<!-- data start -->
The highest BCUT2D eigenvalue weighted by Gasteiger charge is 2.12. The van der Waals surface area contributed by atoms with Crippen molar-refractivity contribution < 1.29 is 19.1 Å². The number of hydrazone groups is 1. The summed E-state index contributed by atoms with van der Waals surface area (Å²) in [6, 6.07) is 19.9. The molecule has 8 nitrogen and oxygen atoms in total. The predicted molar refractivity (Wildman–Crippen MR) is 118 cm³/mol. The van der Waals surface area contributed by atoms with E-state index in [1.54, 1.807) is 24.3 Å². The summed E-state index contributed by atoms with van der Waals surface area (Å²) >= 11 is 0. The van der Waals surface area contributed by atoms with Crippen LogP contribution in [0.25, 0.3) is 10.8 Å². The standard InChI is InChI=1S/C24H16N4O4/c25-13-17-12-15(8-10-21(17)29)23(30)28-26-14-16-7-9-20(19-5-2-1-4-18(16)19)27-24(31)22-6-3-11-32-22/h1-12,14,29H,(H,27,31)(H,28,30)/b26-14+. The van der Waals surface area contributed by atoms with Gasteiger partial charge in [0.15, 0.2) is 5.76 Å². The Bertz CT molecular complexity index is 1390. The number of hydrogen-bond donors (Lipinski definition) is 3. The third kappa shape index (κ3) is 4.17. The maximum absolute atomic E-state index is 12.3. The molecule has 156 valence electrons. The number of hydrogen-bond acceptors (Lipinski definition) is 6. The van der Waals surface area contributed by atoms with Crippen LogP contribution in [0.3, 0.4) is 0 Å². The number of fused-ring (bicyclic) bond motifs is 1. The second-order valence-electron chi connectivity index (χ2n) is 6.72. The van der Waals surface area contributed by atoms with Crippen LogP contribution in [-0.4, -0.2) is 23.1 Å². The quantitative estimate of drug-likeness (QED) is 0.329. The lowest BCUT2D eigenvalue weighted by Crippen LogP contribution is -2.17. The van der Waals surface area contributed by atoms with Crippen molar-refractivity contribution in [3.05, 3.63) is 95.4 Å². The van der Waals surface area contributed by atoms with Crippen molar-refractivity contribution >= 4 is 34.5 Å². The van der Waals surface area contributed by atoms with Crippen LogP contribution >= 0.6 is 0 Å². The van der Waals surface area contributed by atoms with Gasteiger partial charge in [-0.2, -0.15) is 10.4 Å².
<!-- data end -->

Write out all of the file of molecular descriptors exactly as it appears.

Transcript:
The highest BCUT2D eigenvalue weighted by Gasteiger charge is 2.12. The van der Waals surface area contributed by atoms with Crippen molar-refractivity contribution < 1.29 is 19.1 Å². The number of hydrazone groups is 1. The summed E-state index contributed by atoms with van der Waals surface area (Å²) in [6, 6.07) is 19.9. The molecule has 8 nitrogen and oxygen atoms in total. The predicted molar refractivity (Wildman–Crippen MR) is 118 cm³/mol. The van der Waals surface area contributed by atoms with E-state index in [1.54, 1.807) is 24.3 Å². The summed E-state index contributed by atoms with van der Waals surface area (Å²) >= 11 is 0. The van der Waals surface area contributed by atoms with Crippen LogP contribution in [0.25, 0.3) is 10.8 Å². The standard InChI is InChI=1S/C24H16N4O4/c25-13-17-12-15(8-10-21(17)29)23(30)28-26-14-16-7-9-20(19-5-2-1-4-18(16)19)27-24(31)22-6-3-11-32-22/h1-12,14,29H,(H,27,31)(H,28,30)/b26-14+. The van der Waals surface area contributed by atoms with Gasteiger partial charge in [0.15, 0.2) is 5.76 Å². The Bertz CT molecular complexity index is 1390. The number of hydrogen-bond donors (Lipinski definition) is 3. The third kappa shape index (κ3) is 4.17. The maximum absolute atomic E-state index is 12.3. The molecule has 156 valence electrons. The number of hydrogen-bond acceptors (Lipinski definition) is 6. The van der Waals surface area contributed by atoms with Crippen LogP contribution in [0.3, 0.4) is 0 Å². The number of fused-ring (bicyclic) bond motifs is 1. The second-order valence-electron chi connectivity index (χ2n) is 6.72. The van der Waals surface area contributed by atoms with Crippen LogP contribution in [-0.4, -0.2) is 23.1 Å². The quantitative estimate of drug-likeness (QED) is 0.329. The lowest BCUT2D eigenvalue weighted by Crippen LogP contribution is -2.17. The van der Waals surface area contributed by atoms with Crippen molar-refractivity contribution in [3.05, 3.63) is 95.4 Å². The van der Waals surface area contributed by atoms with Crippen molar-refractivity contribution >= 4 is 34.5 Å². The van der Waals surface area contributed by atoms with Crippen LogP contribution >= 0.6 is 0 Å². The van der Waals surface area contributed by atoms with Gasteiger partial charge in [-0.2, -0.15) is 10.4 Å².